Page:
Type-XI collagen is a marker of cartilage-specific collagen fibril formation since co-expressed with collagen type-II . The gene expression levels of type-XI collagen were highest after exposure to either BMP-2 alone or the BMP-2/TGF-β1 combination. In the latter case, a significant age-related difference was revealed, the values being higher in the group of older osteoarthritic patients than in the group of younger ones. Type-XI collagen gene activities were thus stimulated by both stimulation protocols i.e. by BMP-2 alone or by the BMP-2/TGF-β1 combination, and this was indeed expected given the histological differentiation data obtained and presented above. However the reasons for the differences obtained respecting the different degrees of activation remained unclear.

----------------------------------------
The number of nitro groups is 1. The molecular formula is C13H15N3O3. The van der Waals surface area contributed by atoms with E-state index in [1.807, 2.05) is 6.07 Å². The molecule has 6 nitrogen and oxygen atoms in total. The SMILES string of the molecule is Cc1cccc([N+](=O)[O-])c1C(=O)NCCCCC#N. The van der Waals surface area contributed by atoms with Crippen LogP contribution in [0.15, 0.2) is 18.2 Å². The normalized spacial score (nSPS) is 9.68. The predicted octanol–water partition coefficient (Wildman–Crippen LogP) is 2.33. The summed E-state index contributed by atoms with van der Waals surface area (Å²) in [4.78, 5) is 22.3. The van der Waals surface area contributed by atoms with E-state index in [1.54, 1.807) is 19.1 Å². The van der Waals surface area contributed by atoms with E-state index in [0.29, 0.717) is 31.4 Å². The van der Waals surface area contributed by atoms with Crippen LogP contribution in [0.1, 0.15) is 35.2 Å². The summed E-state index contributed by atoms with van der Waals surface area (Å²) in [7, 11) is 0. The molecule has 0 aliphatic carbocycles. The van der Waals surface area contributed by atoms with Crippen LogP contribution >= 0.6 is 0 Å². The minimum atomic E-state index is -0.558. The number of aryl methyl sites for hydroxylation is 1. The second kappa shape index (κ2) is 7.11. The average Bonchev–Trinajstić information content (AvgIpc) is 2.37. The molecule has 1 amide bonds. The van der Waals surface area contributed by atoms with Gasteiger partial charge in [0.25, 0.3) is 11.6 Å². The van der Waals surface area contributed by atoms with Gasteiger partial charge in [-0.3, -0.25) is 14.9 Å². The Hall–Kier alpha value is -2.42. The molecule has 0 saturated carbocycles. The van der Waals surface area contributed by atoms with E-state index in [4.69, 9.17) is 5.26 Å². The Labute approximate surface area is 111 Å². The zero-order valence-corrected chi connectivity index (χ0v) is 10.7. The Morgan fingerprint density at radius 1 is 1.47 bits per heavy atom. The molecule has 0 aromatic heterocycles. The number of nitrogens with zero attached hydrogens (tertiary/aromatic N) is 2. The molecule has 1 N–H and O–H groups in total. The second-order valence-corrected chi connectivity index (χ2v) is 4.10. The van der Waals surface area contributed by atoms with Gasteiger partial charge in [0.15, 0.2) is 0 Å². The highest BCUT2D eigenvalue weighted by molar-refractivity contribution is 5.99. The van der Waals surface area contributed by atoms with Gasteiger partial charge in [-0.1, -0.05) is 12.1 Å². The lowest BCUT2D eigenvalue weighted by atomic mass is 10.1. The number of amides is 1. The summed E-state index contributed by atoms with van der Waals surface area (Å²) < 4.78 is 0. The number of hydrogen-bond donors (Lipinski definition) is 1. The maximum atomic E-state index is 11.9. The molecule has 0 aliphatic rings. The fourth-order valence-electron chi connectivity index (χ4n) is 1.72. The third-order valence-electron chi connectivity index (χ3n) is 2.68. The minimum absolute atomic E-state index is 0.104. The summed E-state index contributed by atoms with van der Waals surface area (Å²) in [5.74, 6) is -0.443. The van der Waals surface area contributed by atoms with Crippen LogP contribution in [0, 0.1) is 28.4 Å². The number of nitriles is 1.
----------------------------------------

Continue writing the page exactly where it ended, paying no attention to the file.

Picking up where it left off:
The gene-expression levels of aggrecan were higher after stimulation with either BMP-2 alone or the BMP-2/TGF-β1 combination than after exposure to TGF-β1 alone. These data accord with the histomorphometric findings for the deposition of sulfated glycosaminoglycans. An age-related difference was revealed only after stimulation with the BMP-2/TGF-β1 combination, the values being higher in the group of older osteoarthritic patients than in the group of younger ones. This data accord with the observations described above relating to type-II collagen gene activities, i.e. the independence of age of the synovial tissue differentiation activity potential.